“No composer contributed more to film than Bernard Herrmann, who, in over fifty scores, enriched the work of such directors as Orson Welles, Alfred Hitchcock, François Truffaut, and Martin Scorsese.” So stated Bernard Herrmann biographer Steve C. Smith. So when the opportunity arose for Spitfire Audio to collaborate with his estate, excitement throughout the cutting-edge company co-founded by working film composers was understandably palpable.
Putting the resultant BERNARD HERRMANN COMPOSER TOOLKIT into its rightful perspective, Spitfire Audio Director Paul Thomson touts, “This is an incredibly vivid, tense, and exciting collection of recordings. It covers all kinds of things, from more slightly standard orchestral instruments through to unusual combinations of orchestral instruments, some synths, and some more esoteric instruments in there as well. This is definitely not a vintage sound source, so we’re not looking at recreating the sound of movies of the Sixties. What we’re looking at is the inspiration of a giant of cinema. Bernard Herrmann’s career started with Citizen Kane and finished with Taxi Driver, and he did a colourful collection of Hitchcock movies in between. But not just that; he was also a very passionate advocate for new music, championing the careers of many composers who would never have been heard otherwise. We’ve taken his original scores from some of his key movies and we’ve looked at the way that he tended to combine instruments, and we’ve used that as the inspiration for how we’ve recorded this collection of sounds.”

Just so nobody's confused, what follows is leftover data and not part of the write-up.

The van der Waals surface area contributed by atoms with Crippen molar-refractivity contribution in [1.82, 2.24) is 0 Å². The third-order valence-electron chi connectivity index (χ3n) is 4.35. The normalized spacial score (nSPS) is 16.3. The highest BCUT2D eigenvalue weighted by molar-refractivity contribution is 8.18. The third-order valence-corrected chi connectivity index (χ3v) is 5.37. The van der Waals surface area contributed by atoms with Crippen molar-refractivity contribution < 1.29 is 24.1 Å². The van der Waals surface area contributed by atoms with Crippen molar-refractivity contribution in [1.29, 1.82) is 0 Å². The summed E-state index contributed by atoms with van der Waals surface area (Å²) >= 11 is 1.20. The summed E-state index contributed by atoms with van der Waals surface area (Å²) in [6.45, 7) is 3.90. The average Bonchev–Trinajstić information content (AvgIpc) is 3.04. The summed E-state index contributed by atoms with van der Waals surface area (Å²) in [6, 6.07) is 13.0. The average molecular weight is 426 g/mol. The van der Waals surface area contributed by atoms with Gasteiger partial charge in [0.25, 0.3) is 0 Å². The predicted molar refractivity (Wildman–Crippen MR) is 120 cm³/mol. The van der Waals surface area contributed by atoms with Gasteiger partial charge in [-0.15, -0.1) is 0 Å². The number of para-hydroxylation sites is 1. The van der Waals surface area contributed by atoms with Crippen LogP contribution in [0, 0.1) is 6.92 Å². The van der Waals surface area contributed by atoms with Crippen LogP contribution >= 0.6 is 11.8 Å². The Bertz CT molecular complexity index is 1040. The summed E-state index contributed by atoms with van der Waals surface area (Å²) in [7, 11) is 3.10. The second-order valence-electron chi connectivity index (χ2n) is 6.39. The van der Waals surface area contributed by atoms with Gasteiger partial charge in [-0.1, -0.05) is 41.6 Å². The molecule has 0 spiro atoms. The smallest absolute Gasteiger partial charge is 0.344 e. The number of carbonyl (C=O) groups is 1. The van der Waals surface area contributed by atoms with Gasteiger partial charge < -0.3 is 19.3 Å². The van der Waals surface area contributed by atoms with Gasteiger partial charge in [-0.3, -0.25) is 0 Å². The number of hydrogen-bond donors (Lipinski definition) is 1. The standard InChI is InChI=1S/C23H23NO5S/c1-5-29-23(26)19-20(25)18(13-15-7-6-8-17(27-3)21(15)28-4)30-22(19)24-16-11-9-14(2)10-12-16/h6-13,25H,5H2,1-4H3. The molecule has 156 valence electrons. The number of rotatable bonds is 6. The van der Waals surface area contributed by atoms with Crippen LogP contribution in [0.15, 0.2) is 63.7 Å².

Spitfire Audio’s enlightening promo video for B.HERRMANN COMPOSER TOOLKIT
So how, exactly, did the steadfast Spitfire Audio team set about recording what would become BERNARD HERRMANN COMPOSER TOOLKIT? Well, working exclusively with The Bernard Herrmann Estate to curate and assemble a unique set of studio orchestra ensembles informed directly by a legendary orchestration aesthetic, all duly decamped to Studio 1 within London’s legendary AIR Studios — complete with its unique AIR-custom Neve/Focusrite large-format mixing desk with 72 channels incorporating original ‘AIR Monserrat’ mic preamps and GML automation, alongside a 140m² fully-floated floor live room capable of accommodating up to 45 musicians — in the capable company of Abbey Road Studios Senior Engineer Simon Rhodes — who has a longstanding association with various composers, including the late James Horner whom he worked with for 18 years on over 40 projects including Avatar, the highest grossing film of all time — to capture players performing as Bernard Herrmann himself would have done had he still been working today… boisterous, lively, and upfront.
Paul Thomson’s ‘traditional’ B.HERRMANN COMPOSER TOOLKIT video walkthrough
Much fuss has been made about Bernard Herrmann, however. And deservedly so since he is one of the great modern composers, after all. His work for TV and film is nothing short of iconic, and truly synonymous with mid-20th Century cinema. Collaborating with Orson Welles on Citizen Kane (1941), Martin Scorsese on Taxi Driver (1976), and in longterm partnership with Alfred Hitchcock on scores such as Vertigo (1958), Psycho (1960), The Birds (1963), Marnie (1964), and beyond, the sheer magnitude of critical works is breathtaking. But not only did his work have a significant impact on popular culture at the time, more recently those works have been used to invigorate contemporary scores, such as Quentin Tarantino’s twist on the Twisted Nerve theme in 2003’s Kill Bill, 35 years after its inception — an eerie whistle which is now instantly identifiable worldwide.